Friday, December 21, 2012
Black Spring by Alison Croggon
Inspired by Emily Bronte’s Wuthering Heights, BLACK SPRING reimagines the passionate story in a fantasy 19th century society sustained by wizardry and the vengeance code of vendetta.
Anna spent her childhood with Damek and her volatile foster sister Lina, daughter of the Lord of the village. Lina has magical powers, and in this brutal patriarchal society women with magical powers are put to death as babies. Lina’s father, however, refuses to kill her but when vendetta explodes in their village and Lina’s father dies, their lives are changed forever. Their new guardian Masko sends Anna away and reduces Lina to the status of a servant. Damek—mad with love for Lina—attempts to murder Masko, then vanishes for several years. Anna comes home five years later to find Lina about to marry a pleasant young farmer, and witnesses Damek’s vengeful return and its catastrophic consequences.
Passionate, atmospheric and haunting, BLACK SPRING will stay with readers long after they turn the final page.
I'm a fan of Wuthering Heights, it's a wild and dangerous book so I wasn't sure how I would react to this retelling. However, I set all my preconceptions aside and got stuck in. Conceited Hammel heads north to take up residence as he's got himself into a spot of bother with a married lady in the south. Once there he sets off to greet his landlord Damek but finds himself caught in a storm, attacked by a dog and then treated awfully by Damek and his wife - before finally seeing a violet-eyed ghost in his bedroom mirror. When he returns the next day full of fever he finally listens to his housekeeper who tells him the full story of Damek, Lina and their tragic love.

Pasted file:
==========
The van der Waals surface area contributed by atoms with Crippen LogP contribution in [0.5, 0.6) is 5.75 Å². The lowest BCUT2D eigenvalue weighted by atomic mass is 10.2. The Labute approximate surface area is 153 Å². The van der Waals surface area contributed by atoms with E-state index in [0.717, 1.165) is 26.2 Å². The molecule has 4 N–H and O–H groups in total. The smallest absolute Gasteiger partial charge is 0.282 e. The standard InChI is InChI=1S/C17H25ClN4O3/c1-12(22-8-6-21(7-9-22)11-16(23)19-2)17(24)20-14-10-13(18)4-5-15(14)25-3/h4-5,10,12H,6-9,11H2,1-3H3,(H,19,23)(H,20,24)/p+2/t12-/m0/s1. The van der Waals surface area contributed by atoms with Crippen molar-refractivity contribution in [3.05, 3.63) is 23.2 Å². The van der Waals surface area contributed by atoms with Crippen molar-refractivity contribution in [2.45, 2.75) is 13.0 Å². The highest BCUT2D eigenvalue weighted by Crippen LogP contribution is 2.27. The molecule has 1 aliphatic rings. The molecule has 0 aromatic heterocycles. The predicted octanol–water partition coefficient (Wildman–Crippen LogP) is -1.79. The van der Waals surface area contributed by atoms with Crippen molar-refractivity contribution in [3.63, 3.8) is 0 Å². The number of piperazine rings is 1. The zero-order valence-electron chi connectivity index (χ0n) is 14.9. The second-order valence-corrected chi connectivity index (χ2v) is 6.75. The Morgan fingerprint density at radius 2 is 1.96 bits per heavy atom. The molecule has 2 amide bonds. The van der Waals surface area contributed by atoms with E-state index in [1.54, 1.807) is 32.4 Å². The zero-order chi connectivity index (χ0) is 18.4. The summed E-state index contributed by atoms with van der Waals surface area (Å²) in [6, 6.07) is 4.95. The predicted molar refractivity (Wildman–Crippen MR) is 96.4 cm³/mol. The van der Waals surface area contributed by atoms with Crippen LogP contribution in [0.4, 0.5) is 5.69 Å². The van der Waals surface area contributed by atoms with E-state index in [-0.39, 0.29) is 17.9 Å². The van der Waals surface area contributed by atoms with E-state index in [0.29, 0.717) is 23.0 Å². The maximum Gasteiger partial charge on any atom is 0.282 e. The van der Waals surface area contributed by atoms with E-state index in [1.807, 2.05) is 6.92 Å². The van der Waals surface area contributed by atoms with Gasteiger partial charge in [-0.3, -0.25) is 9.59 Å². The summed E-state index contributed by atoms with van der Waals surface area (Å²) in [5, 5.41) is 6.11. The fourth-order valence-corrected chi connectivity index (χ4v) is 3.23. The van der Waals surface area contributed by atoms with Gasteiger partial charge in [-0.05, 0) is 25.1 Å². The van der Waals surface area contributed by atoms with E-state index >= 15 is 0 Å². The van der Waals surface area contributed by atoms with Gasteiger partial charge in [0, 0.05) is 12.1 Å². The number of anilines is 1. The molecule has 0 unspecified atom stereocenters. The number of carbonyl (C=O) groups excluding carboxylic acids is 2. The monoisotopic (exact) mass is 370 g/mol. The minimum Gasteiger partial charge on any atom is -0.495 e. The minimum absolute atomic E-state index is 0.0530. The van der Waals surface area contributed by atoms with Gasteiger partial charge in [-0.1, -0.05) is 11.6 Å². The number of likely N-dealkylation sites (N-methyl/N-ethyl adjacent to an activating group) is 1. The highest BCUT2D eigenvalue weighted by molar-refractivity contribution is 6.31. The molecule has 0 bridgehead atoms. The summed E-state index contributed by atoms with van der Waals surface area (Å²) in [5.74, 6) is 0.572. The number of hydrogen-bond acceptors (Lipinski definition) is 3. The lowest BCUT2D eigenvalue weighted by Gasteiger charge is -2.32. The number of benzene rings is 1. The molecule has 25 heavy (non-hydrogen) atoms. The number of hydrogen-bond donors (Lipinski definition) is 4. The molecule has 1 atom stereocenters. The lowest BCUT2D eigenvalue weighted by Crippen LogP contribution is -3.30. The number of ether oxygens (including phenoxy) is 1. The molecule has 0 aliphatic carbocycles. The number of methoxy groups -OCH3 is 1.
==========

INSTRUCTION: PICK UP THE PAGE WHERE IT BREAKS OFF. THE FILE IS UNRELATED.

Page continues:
The town of Elbasa is a tiny and harsh place. The world that Alison Croggon has created is ruled by wizards and who wield terrible powers and keep the peace. Able to turn a man to smoke or make him burn to death from within they are feared by everyone. What with that and the awful and complicated Vendetta which leads to male family members being extinguished in revenge killings it's clear that Elbasa has a lot going on. I quite liked this desperate background - it's a good backdrop to the intensity of Lina and Damek's relationship. Damek is brought into the house as a child and the two of them have a close friendship which gradually deepens into more as they get older. Circumstances pull them apart but when they meet again as adults they have the potential to destroy each other with their love.
Wuthering Heights introduced the original toxic relationship and this is beautifully recreated in Black Spring with added magic and more death than you can shake a stick at. Magic and the Vendetta aside the story sticks quite close to the original so I think how you feel about this book depends upon your feelings about Wuthering Heights. If you adore the original then this won't supplant it by any means. If you've never read it and you enjoy Black Spring then possibly you'll read Wuthering Heights. If you hate the original then this may well remind you why. I find it an impressive modern retelling which captures something of the language, drama, madness, tortured love and agony of the original. Well worth reading.